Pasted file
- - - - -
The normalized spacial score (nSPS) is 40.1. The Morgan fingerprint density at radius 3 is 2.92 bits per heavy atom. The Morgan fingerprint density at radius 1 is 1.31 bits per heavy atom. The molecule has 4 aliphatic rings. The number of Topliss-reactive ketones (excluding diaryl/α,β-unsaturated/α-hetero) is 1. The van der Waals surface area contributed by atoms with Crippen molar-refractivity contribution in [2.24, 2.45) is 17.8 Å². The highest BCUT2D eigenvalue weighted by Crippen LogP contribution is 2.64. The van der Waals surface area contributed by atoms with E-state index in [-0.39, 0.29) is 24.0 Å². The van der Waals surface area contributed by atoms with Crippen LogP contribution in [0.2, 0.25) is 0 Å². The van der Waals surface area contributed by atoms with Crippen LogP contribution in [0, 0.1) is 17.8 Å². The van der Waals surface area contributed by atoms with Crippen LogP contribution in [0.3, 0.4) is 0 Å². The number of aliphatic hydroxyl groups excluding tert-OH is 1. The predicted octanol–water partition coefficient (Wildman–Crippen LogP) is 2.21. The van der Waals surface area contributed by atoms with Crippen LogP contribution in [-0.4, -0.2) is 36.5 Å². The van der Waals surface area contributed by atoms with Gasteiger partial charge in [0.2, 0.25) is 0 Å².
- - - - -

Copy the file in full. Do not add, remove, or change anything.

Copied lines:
The normalized spacial score (nSPS) is 40.1. The Morgan fingerprint density at radius 3 is 2.92 bits per heavy atom. The Morgan fingerprint density at radius 1 is 1.31 bits per heavy atom. The molecule has 4 aliphatic rings. The number of Topliss-reactive ketones (excluding diaryl/α,β-unsaturated/α-hetero) is 1. The van der Waals surface area contributed by atoms with Crippen molar-refractivity contribution in [2.24, 2.45) is 17.8 Å². The highest BCUT2D eigenvalue weighted by Crippen LogP contribution is 2.64. The van der Waals surface area contributed by atoms with E-state index in [-0.39, 0.29) is 24.0 Å². The van der Waals surface area contributed by atoms with Crippen LogP contribution in [0.2, 0.25) is 0 Å². The van der Waals surface area contributed by atoms with Crippen LogP contribution in [0, 0.1) is 17.8 Å². The van der Waals surface area contributed by atoms with Crippen LogP contribution in [0.3, 0.4) is 0 Å². The number of aliphatic hydroxyl groups excluding tert-OH is 1. The predicted octanol–water partition coefficient (Wildman–Crippen LogP) is 2.21. The van der Waals surface area contributed by atoms with Crippen LogP contribution in [-0.4, -0.2) is 36.5 Å². The van der Waals surface area contributed by atoms with Gasteiger partial charge in [0.2, 0.25) is 0 Å².